Measure What Matters Global Conference 6 – 8 April 2020
Following four years of research and refinement, the Individual Deprivation Measure’s important findings will be released in April next year at our global conference, Measure What Matters: data to leave no one behind.
It will bring together global thinkers and practitioners to showcase the value of gender sensitive data collected at the individual level, particularly data about poverty and inequality. We will also highlight global efforts to close gender data gaps and leave no one behind.
The conference will run from 6 – 8 April 2020 at The Australian National University, Canberra, Australia.
Early bird pricing available now. Secure your place
We are thrilled to announce the keynote speakers for this conference. The broader program is currently under development. It will give attendees opportunities to hear from thought leaders about measurement innovations, why they matter, and their implications for policy and programming, advocacy and change.
There will also be opportunities to join hands-on workshops and hear panel discussions about the twin challenges of poverty and inequality and ways to accelerate action.
Shahra Razavi is the Chief of the Research & Data Section at UN Women, where she is research director of UN Women’s flagship reports, including Progress of the World’s Women. Prior to joining UN Women, Shahra was a senior researcher at the United Nations Research Institute for Social Development (UNRISD) and Visiting Professor at the Interdisciplinary Centre for Gender Studies at Universities of Bern and Fribourg. She specializes in the gender dimensions of development, with a particular focus on work, social policy and care. Her publications include Seen, Heard and Counted: Rethinking Care in a Development Context (2011, Blackwell), The Gendered Impacts of Liberalization (2009, Routledge) and Gender Justice, Development and Rights (with Maxine Molyneux, 2002, Oxford University Press). Shahra received her Bachelor from the London School of Economics and Political Science (LSE), and her Masters and Doctorate (D.Phil.) from Oxford University.
Dr Sarah Bradshaw is a Professor in Gender and Sustainable Development and Head of the School of Law at Middlesex University, London. A feminist and a scholar-practitioner, her work focusses on gendered rights, poverty and poverty alleviation, and household decision making. While living in Nicaragua in the late 1990s, working with women’s groups and movements, the experience of Hurricane Mitch led to a new research focus on gendered disaster risk reduction and response. She has undertaken work with various development agencies including the UNDP and DFID and with major INGOs such as Oxfam. As a member of the UNSDSN’s thematic network on human rights she wrote the background report on gender for the UN’s High Level Panel charged with developing the first draft SDGs. Sarah combines research with practice, having lobbied around World Bank policies, advocated for the inclusion of gendered rights in UN processes, and engaged in inter-governmental negotiations around international policy frameworks.
Papa Alioune B. Seck leads statistics and data at UN-Women since 2009. Papa led the development of UN Women’s Women Count global initiative, to improve the production and use of gender data and to help countries monitor the Sustainable Development Goals form a gender perspective and is currently leading its implementation since 2016. He also developed of the Evidence and Data for Gender Equality (EDGE) programme in 2012, in collaboration with the UN Statistics Division, resulting in innovative new standards and measures to measure asset ownership and entrepreneurship from a gender perspective. He has co-authored several editions of UN-Women’s Flagship Reports and contributed to various other research products. Prior to joining UN-Women, Papa worked was Statistics Specialist in UNDP’s Human Development Report (HDR) Office, co-authoring three global HDRs and was the co-editor of a book on Risk, shocks and Vulnerability and their impact on human development (Palgrave McMillan 2010).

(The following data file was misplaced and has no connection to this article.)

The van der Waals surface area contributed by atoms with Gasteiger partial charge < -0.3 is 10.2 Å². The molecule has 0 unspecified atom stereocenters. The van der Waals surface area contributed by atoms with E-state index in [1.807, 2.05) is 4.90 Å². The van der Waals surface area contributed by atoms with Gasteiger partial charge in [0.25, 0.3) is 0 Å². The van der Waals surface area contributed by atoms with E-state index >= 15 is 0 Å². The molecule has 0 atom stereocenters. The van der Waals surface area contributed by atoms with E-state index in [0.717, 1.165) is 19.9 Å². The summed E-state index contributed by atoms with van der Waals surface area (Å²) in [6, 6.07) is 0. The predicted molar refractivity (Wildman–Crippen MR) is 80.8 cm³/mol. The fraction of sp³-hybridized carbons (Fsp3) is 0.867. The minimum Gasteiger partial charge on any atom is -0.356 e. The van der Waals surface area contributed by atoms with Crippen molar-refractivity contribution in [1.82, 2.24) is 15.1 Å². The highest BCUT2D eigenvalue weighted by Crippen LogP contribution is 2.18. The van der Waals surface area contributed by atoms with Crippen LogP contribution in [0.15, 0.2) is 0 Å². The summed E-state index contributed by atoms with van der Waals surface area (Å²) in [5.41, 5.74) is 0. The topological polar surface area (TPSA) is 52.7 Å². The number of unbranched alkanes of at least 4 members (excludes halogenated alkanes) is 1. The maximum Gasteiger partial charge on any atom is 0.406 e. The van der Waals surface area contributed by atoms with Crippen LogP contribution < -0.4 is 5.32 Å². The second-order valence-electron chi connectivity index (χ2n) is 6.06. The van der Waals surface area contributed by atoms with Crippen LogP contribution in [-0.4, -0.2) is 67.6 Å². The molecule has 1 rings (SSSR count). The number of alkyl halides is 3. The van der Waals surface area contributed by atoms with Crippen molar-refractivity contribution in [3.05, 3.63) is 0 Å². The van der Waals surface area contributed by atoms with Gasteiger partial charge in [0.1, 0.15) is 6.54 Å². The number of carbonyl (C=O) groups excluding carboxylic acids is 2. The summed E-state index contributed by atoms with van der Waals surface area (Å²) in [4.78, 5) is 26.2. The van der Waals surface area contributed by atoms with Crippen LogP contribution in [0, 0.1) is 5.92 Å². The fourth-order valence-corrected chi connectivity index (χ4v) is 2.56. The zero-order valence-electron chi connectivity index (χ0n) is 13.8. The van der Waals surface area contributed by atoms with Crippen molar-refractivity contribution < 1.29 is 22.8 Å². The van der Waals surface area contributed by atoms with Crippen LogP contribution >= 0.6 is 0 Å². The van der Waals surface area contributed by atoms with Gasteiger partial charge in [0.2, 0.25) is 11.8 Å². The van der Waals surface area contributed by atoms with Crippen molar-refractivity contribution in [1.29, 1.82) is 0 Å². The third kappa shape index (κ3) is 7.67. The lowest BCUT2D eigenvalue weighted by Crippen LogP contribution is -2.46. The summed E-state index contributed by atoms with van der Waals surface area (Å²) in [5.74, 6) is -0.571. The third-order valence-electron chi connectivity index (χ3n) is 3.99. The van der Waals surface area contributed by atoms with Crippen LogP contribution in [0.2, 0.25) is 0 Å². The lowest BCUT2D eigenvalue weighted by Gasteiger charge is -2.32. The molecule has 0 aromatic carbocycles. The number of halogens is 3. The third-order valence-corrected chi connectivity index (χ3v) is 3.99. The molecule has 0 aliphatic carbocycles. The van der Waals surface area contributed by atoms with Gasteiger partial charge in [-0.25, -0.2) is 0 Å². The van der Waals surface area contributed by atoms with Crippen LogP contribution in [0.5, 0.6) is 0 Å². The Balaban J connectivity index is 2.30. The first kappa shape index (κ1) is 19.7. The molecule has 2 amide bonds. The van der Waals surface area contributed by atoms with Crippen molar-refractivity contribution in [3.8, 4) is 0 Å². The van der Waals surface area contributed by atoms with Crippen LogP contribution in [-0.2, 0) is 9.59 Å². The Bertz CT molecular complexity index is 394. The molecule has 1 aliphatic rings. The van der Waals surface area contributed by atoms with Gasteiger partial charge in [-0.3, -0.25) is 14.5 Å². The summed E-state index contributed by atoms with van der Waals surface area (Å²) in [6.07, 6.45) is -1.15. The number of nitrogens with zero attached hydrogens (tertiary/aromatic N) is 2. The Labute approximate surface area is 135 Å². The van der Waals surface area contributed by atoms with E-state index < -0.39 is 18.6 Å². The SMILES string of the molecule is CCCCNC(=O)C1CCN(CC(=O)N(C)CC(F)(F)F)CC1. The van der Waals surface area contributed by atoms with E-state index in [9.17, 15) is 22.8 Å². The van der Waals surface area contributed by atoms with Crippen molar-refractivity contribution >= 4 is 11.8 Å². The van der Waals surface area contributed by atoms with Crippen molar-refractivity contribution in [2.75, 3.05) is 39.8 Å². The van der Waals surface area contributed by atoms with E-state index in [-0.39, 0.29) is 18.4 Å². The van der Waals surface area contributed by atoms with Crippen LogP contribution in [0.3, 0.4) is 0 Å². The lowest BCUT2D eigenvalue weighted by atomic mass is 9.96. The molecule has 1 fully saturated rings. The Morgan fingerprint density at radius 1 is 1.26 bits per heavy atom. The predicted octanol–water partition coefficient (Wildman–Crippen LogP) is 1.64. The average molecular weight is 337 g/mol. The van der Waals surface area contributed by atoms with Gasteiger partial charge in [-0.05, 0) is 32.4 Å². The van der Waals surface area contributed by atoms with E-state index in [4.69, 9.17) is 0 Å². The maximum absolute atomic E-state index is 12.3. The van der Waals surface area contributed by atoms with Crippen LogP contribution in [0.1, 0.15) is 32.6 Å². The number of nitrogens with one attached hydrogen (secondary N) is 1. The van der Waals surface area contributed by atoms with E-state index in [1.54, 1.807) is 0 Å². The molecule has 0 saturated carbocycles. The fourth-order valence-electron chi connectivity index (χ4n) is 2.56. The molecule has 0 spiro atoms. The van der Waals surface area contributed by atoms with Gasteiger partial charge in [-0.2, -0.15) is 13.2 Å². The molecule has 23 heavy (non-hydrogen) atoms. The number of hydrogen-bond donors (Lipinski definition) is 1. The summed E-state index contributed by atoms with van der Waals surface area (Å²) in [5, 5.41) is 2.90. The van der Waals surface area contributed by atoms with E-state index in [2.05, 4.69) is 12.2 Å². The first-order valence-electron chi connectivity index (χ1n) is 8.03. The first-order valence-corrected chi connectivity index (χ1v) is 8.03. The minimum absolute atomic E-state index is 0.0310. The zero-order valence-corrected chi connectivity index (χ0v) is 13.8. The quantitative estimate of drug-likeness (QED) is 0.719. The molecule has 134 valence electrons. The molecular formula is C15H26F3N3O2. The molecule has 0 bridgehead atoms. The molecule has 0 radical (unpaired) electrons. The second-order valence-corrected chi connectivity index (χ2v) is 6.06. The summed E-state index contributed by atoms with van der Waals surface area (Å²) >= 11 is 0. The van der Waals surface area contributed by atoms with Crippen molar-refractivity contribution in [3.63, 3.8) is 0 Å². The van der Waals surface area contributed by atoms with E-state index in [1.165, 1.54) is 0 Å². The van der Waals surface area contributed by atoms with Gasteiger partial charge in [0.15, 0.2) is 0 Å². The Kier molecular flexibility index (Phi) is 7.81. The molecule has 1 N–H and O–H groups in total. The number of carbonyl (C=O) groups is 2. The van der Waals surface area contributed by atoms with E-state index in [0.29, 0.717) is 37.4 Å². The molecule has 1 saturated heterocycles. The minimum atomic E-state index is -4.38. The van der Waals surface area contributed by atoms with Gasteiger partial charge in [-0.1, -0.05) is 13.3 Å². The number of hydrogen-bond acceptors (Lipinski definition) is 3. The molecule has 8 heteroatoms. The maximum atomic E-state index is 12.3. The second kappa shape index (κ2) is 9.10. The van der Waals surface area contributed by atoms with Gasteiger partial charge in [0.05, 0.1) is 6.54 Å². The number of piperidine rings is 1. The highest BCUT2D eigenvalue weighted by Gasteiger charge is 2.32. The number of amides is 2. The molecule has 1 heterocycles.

David Hulme is Professor of Development Studies at the University of Manchester where he is Executive Director of the Global Development Institute, CEO of the FutureDAMS project and CEO of the Effective States and Inclusive Development Research Centre. He has worked on rural development, poverty and poverty reduction, microfinance, the role of NGOs in conflict/peace and development, environmental management, social protection and the political economy of global poverty for more than 30 years. His main focus has been on Bangladesh but he has worked extensively across South Asia, East Africa and the Pacific.
More speakers will be announced as the program is finalised in the lead up to the conference. Register now and to be alerted to key conference information, register for our emails via the form below. We look forward to seeing you in Canberra in 2020!
Welcome to Country
Official welcome to delegates
Hearing from each of the IDM partners
Deep dive into survey implementation
Open data, data accessibility, and IDM technology prototype
What is the IDM?
The Individual Deprivation Measure (IDM) is a new, gender-sensitive measure of multidimensional poverty. It is a ground-breaking measure developed to assess deprivation at the individual level, overcoming limitations of current approaches that measure poverty at the household level.
The current IDM Program is a partnership between the Australian National University, International Women’s Development Agency and the Australian Government through the Department of Foreign Affairs and Trade.
Download this 2-page infographic for an overview, or watch the short video below to learn more about this ground-breaking measure: